We had an apartment booked on the via Duomo – the street of the cathedral – in the old town. Because we’d be arriving at 11pm we gladly agreed to the owner’s suggestion that we be driven to the accommodation by her driver (also known as her husband) who’d transport us to our lodgings and check us in for a fee. The apartment was in a grand old building on the fifth floor. A bit rickety true, but very charming.
Our Saturday involved exploration of the city of Naples. We had no idea where we were going -we turned left from our building upon exit. After about a hundred metres we stumbled across the imposing edifice of Naples Cathedral. I was a little mesmerised, which didn’t translate well when I proclaimed, ‘What the fuck is THAT?’. As is always the case with Italian churches it was tarted up in frills and gold to announce the splendour and wealth of the church. Morally the Catholic Church may be suspect, but I will always appreciate their churches. Afterwards we wandered the narrow laneways of inner Naples – the clothes drying on the lines between buildings, the narrow streets teeming with vendors selling their wares. We strolled to the Archaeological Museum of Naples with its magnificent displays of statues down through the millenia, as well as the Secret Room – a room of pornographic art rescued from the excavations of Pompeii. A truly splendid museum. After a pizza lunch we walked over to the Piazza del Plebiscito – the grand square in the centre of town beside Naples Harbour. That evening we dined on the street in a little trattoria where a two-course meal and a bottle of wine cost fifty euros between us.
Having visited Pompeii a few years earlier I decided not to revisit it on this occasion. It’s definitely worth further exploration, but I was fearful of spoiling my memories by returning too soon. Instead, we chose the ruins of the village of Ercolano / Herculaneum. This is located in the suburbs of Naples and was also a victim to the same eruption of Vesuvius in the year 79AD. Discovered in the early 18th century (earlier than the rediscovery of Pompeii) it is much smaller in scale. It’s almost perfectly preserved and navigable however which makes it just as impressive. I love these ruins – frozen in time and fossilised at the moment of their destruction.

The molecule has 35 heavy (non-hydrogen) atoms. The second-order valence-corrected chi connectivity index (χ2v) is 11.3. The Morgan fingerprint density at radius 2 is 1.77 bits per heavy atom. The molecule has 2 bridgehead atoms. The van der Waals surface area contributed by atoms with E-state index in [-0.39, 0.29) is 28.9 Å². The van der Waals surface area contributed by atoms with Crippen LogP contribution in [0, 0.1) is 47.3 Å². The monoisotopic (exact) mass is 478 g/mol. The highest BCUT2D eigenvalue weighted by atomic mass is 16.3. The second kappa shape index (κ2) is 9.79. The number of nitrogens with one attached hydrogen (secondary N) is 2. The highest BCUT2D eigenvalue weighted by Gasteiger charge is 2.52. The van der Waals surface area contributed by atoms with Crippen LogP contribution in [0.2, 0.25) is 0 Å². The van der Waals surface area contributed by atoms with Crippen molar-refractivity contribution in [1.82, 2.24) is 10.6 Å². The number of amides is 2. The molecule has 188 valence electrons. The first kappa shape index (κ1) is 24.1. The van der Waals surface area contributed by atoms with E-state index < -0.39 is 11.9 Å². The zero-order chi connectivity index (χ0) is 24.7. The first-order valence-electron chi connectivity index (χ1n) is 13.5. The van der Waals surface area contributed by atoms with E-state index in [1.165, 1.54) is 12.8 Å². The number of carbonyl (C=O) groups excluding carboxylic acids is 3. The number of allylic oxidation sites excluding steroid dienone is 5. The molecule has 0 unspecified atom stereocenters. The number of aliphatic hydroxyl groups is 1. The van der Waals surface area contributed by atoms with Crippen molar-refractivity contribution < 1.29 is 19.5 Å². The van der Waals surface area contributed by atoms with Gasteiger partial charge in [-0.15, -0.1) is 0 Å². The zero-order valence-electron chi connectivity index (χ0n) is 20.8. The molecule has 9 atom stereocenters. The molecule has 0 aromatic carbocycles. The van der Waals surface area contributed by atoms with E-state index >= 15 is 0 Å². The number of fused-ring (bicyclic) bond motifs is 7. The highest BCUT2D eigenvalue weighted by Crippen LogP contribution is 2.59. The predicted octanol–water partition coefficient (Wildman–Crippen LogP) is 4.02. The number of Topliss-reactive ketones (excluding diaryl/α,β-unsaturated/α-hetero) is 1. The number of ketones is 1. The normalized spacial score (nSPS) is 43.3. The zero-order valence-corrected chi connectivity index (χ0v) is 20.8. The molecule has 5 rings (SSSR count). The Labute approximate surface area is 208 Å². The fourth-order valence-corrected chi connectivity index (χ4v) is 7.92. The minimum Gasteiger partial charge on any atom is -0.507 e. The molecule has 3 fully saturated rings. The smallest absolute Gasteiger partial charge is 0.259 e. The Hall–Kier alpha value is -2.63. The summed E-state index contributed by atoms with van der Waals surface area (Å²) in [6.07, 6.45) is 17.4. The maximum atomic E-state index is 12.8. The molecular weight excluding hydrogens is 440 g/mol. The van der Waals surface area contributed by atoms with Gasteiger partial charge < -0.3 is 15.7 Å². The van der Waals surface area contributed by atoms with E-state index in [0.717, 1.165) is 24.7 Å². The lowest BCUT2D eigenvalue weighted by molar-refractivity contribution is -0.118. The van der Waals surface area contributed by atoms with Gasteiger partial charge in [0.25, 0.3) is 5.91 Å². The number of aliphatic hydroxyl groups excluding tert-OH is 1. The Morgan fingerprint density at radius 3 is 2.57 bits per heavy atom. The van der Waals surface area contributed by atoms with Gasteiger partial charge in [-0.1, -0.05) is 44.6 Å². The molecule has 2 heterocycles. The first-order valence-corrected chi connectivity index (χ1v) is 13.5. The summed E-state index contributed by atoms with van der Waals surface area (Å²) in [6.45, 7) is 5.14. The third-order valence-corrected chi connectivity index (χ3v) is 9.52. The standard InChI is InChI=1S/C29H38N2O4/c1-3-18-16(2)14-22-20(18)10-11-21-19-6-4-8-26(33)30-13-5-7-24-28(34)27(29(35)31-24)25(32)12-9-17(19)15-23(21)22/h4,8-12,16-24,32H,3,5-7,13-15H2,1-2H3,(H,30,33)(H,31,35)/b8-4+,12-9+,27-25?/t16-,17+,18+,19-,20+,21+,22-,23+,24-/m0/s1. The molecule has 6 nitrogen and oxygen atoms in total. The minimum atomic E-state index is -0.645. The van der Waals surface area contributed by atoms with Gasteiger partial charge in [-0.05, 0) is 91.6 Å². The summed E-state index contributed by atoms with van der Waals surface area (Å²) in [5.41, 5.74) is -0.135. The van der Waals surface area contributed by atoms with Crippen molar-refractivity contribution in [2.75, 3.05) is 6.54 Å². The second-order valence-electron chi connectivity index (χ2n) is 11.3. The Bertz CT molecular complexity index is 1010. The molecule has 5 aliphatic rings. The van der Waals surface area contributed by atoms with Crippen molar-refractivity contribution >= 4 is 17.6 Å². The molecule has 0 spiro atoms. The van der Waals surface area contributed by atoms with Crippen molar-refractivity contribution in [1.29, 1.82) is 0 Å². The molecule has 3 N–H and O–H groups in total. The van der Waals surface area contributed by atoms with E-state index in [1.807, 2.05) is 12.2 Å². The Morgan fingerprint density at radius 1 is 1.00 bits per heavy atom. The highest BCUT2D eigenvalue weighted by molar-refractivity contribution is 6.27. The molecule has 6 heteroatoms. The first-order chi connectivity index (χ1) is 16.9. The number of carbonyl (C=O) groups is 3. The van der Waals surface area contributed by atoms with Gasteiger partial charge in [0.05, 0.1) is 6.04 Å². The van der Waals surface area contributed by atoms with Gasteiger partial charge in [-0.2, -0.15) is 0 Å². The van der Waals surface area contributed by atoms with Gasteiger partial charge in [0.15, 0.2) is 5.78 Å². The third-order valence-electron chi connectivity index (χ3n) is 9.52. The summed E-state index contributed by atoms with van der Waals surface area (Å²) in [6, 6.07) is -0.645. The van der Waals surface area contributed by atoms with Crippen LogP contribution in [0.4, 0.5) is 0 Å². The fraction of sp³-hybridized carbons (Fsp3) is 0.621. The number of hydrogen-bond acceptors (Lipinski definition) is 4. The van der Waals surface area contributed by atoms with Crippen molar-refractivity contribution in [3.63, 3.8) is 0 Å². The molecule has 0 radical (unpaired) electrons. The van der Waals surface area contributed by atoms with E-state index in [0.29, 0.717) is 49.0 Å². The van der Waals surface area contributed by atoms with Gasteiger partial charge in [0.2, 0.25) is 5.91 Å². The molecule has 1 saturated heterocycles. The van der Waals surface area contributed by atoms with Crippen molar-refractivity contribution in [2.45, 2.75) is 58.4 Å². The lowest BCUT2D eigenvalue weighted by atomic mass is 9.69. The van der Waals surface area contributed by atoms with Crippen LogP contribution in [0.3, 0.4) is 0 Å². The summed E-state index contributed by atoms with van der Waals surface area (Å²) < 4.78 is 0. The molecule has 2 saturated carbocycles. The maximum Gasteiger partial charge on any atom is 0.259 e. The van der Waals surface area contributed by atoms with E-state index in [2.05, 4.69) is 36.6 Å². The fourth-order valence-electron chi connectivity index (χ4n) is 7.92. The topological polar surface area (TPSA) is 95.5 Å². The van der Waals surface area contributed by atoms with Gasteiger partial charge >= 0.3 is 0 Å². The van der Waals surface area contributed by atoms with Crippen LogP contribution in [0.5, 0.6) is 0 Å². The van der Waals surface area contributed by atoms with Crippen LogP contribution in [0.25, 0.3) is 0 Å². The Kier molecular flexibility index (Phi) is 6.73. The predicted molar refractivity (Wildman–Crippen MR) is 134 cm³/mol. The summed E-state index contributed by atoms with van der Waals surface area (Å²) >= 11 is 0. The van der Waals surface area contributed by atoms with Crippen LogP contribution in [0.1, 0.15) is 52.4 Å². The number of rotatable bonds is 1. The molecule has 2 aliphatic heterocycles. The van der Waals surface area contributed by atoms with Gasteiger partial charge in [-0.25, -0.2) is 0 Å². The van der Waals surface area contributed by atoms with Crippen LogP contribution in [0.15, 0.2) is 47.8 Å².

After a pizza lunch we reboarded the train and continued our journey to the coastal village of Sorrento – as lovely as you’d expect with the charming town, gorgeous coastline and laid-back atmosphere. We had some drinks at a beach bar where we were entertained by a drunk Scottish couple in the throes of a relationship breakup. They’d been drinking since 3pm and were vocalising their discontent with each other. They were videoing in their friends from back home, slurring to them how amazing it all was. Thankfully they left soon after we arrived. I predicted an evening of tears, piss and vomit. We arrived back to Naples quite late, so it was straight to bed.
Monday was a day for sailing. Our apartment was located a few minutes-walk to the ferry. We’d decided to go glamourous on our final full day and take a ferry to the island of Capri. We disembarked the boat and wondered aloud what to do. It was 1pm. Our return ferry was at 8.20. Perhaps a little preplanning would have been wise. All the vendors were hawking a boat-trip to the Blue Grotto and around the island so that is what we selected. The Blue Grotto is a cavern in a rock – a narrow entrance on small sail-boat reveals a grand chamber where the water is sky blue thanks to the sunlight entering from the cave entrance. Our portly guide claimed to be Pavarotti’s brother. They must have some amazing mother – Luciano would be nearly 90 if he was alive. Our sailor was about 30. He serenaded us to Nessun Dorma in the cave. It was strangely moving.
The trip around the island was fascinating on a double count. Firstly, the island is stunning – the scenery and geology is breath-taking. We had an Instagram influencer on board with us. She spent the trip posing seductively in front of the various sights, the pictures being taken by her hapless boyfriend. She was an incredibly beautiful woman (although at a quick glance I could spot a nose-job, lip implants, Botox, and a boob-job) but missed the whole point of the trip. The beauty was around her. Then again if I looked like she did, I’d probably want to record it for the ages as well.
Reaching land again we decided to visit the old town, which was inland, up a steep hill. A very steep hill. By the time we reached the summit we were ready to cry. A twenty-euro pizza and a twelve-euro beer revived us. Capri is an island for jetsetters and the prices match. As we wandered the maze of tiny streets of the town, we marvelled at the pictures of the rich and famous who frequent this island. While waiting for the boat back to Naples, I noticed that we could have paid three euros to take a funicular to the peak of the island. Next time.
Our final meal in Naples that evening was in a pizza restaurant outside our door. They didn’t tell us that their card payment system wasn’t working when we arrived, so I was frogmarched to an ATM at bill-time. I didn’t care – Naples is a chaotic, melodramatic city – lovely in its pandemonium and grime.
We left on Tuesday.
I love Naples.